Lone Star Cinema: North Dallas Forty
Better football through chemistry.
This four-word quote from North Dallas Forty says nearly all you need to know about the film. Uttered by aging, battered wide receiver Phil Elliott (Nick Nolte) as he receives a numbing injection in his knee -- thus allowing him to limp through another game -- it's one of many cynical quotes in an entirely cynical movie.
The cynicism about professional football is well deserved, at least if you believe novelist Peter Gent's take on his years as a Dallas Cowboy in the 1960s. Gent was none too charitable toward the Cowboys in his 1973 novel North Dallas Forty, on which the film is based. (Gent also co-wrote the script.) He tells a sordid tale of professional football's win-at-all-costs mentality, with greedy team owners and victory-obsessed coaches doping up players so they can play with crippling injuries. It's also a tale of brutish machismo; the players live in a testosterone-fueled, disgustingly misogynistic world where the biggest and meanest among them make the rules.
Unsurprisingly, most Cowboy fans -- ever a blindly faithful lot -- considered Gent's novel nothing short of blasphemous. The NFL was no less outraged, condemning the story as grossly exaggerated and dismissing it as little more than an act of revenge by a disgruntled former player. (If Peter Gent wanted to be a pariah, he succeeded.) Released in 1979, the film version of North Dallas Forty fanned the flames of outrage once again, despite being a somewhat sanitized and more comic version of the original story.
North Dallas Forty's plot isn't complicated. Phil Elliott and quarterback Seth Maxwell (Mac Davis) are outstanding players and longtime friends facing the reality that their careers won't last forever. (Elliott is all but done with football, relying on painkillers to function on the field and off.) The story follows them as their team, the fictional North Dallas Bulls, prepares for a pivotal game with the also fictional Chicago Marauders.
The Bulls coaches are so focused on winning that they have little sympathy for injured players. Head coach B. A. Strothers (G.D. Spradlin) demands great discipline and effort from the team, turning a blind eye as the players gobble up pain pills. Gruff assistant coach Johnson (Charles Durning) is at his angriest when the players tear ligaments or bruise a few ribs, berating them as if they've damaged team equipment. (That the players themselves are little more than equipment is North Dallas Forty's central theme.)
When not battering each other on the job, the players drink themselves silly and engage in the boorish behavior we would expect. In one classic scene, they ride down a rural road on the hood of Maxwell's car, drunkenly shooting at cows. In another, simpleminded behemoth Joe Bob Priddy (Bo Svenson) lifts a terrified woman over his head at a party, refusing to put her down and threatening anyone who tries to stop him.
Elliott also has the requisite love interest, a quiet, sophisticated woman named Charlotte Caulder (Dayle Haddon). She initially rejects Elliott as just another macho jock, but soon falls for him because he's an unexpectedly sensitive guy who shares her cynicism about football.
Not surprisingly, the much-hyped and controversial North Dallas Forty was a box-office hit; it also garnered generally positive reviews. Critics appreciated the film's unblinking eye on the ugly reality (or was it just Gent's opinion?) of professional football, its locker-room humor (often intended to mock locker-room humor), and the way it skewered the Dallas Cowboys' unique brand of phony, Jesus-infused righteousness. Nolte also was lauded for his jaded, physically and emotionally bruised, wincing portrayal of Elliott. (In this fascinating interview, Austin's Carolyn Jackson interviews Nolte about the film.)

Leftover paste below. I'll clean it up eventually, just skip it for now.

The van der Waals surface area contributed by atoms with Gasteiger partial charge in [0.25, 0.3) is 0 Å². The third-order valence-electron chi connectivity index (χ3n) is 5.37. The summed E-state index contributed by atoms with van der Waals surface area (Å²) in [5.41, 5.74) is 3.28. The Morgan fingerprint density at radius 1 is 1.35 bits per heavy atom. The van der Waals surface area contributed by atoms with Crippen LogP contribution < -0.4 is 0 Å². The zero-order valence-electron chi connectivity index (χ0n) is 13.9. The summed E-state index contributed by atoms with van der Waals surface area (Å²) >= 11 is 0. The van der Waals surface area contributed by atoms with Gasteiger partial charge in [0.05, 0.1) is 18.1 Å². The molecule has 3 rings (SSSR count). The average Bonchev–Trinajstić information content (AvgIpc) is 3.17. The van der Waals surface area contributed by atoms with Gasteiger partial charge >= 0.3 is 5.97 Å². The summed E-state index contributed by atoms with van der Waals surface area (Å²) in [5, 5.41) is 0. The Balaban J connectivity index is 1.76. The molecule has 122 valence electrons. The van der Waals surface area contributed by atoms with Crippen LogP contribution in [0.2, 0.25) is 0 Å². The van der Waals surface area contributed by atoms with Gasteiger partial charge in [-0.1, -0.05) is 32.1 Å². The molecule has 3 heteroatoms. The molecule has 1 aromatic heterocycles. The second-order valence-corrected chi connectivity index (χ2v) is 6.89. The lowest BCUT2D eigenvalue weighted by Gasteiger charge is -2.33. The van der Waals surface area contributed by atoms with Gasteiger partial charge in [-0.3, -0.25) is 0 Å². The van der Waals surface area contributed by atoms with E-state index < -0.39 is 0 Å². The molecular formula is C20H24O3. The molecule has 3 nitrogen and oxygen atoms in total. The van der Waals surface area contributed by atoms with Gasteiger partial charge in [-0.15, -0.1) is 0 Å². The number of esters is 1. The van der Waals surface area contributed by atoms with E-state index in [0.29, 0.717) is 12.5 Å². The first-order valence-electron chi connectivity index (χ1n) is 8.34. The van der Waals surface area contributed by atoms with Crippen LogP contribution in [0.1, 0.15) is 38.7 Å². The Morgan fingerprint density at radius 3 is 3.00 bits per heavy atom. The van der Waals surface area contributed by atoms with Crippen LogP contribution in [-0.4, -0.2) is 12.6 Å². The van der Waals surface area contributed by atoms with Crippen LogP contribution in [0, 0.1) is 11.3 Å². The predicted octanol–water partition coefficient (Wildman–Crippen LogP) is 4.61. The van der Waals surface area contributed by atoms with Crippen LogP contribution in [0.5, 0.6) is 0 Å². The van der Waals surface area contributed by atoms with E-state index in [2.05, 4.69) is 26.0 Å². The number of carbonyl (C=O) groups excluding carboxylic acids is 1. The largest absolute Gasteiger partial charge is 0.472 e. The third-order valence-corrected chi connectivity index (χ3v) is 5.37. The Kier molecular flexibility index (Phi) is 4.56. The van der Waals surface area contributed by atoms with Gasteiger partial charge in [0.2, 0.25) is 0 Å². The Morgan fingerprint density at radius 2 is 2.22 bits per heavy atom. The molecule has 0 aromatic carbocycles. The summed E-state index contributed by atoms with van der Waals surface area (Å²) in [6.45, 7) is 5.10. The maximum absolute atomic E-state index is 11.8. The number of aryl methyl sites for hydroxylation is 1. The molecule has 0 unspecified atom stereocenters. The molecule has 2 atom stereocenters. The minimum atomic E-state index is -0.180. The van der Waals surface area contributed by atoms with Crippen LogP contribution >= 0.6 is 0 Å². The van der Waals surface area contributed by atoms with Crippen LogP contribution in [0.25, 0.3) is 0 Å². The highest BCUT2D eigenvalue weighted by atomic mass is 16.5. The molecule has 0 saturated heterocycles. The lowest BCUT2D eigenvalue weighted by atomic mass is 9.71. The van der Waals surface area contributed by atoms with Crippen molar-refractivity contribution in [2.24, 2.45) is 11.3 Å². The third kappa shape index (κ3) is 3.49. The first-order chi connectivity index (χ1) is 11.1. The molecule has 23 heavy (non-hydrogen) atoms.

Despite its critical success, I'm not quite so enamored of North Dallas Forty. It's predictable, unpolished and delivers its message too simplistically, and I'm not convinced it deserves its status as a classic sports film. Then again, I did enjoy Nolte's performance and the genuine chemistry between Elliott and Maxwell. Having lived in Dallas in the Seventies -- and thus witnessed first-hand the nauseating hero worship of the Dallas Cowboys -- I also appreciate the film's many dead-on jabs at America's Team. (Or was it God's Team? Supposedly, the huge hole in the roof of Texas Stadium allowed God to watch His team play.) The film is worth a look for anyone who remembers Dallas in that era -- and anyone who hated the Cowboys as much as I did.
North Dallas Forty is available on Netflix Instant and DVD. If you prefer the DVD, rent it; the disk is pricey and includes nary an extra beyond English subtitles and scene selection.
Austin/Texas connections: As Texas-centric as North Dallas Forty is, it wasn't filmed in Texas. The movie was to be shot in Houston at the Astrodome and the Houston Oilers practice field, but a few days before the start of production, the Oilers and NFL revoked their permission to use the facilities. Undaunted, the filmmakers quickly moved production to Los Angeles. (Gent blamed this last-minute snafu on the NFL's desire to bury North Dallas Forty. Read his ESPN Classic article for a very funny account of the film's production.)
While North Dallas Forty wasn't shot in the Lone Star State, several of its stars are native Texans. Mac Davis is from Lubbock, Steve Forrest (Conrad Hunter) is from Huntsville, Kevin Cooney (Pete Peterson) is from Houston, and Tony Frank (Rindquist) is from Nacogdoches. Dabney Coleman (Emmett Hunter) and Guich Koock (Eddie Rand) are from Austin. In the film's first scene, the voice on Elliott's radio is beloved Dallas DJ Ron Chapman.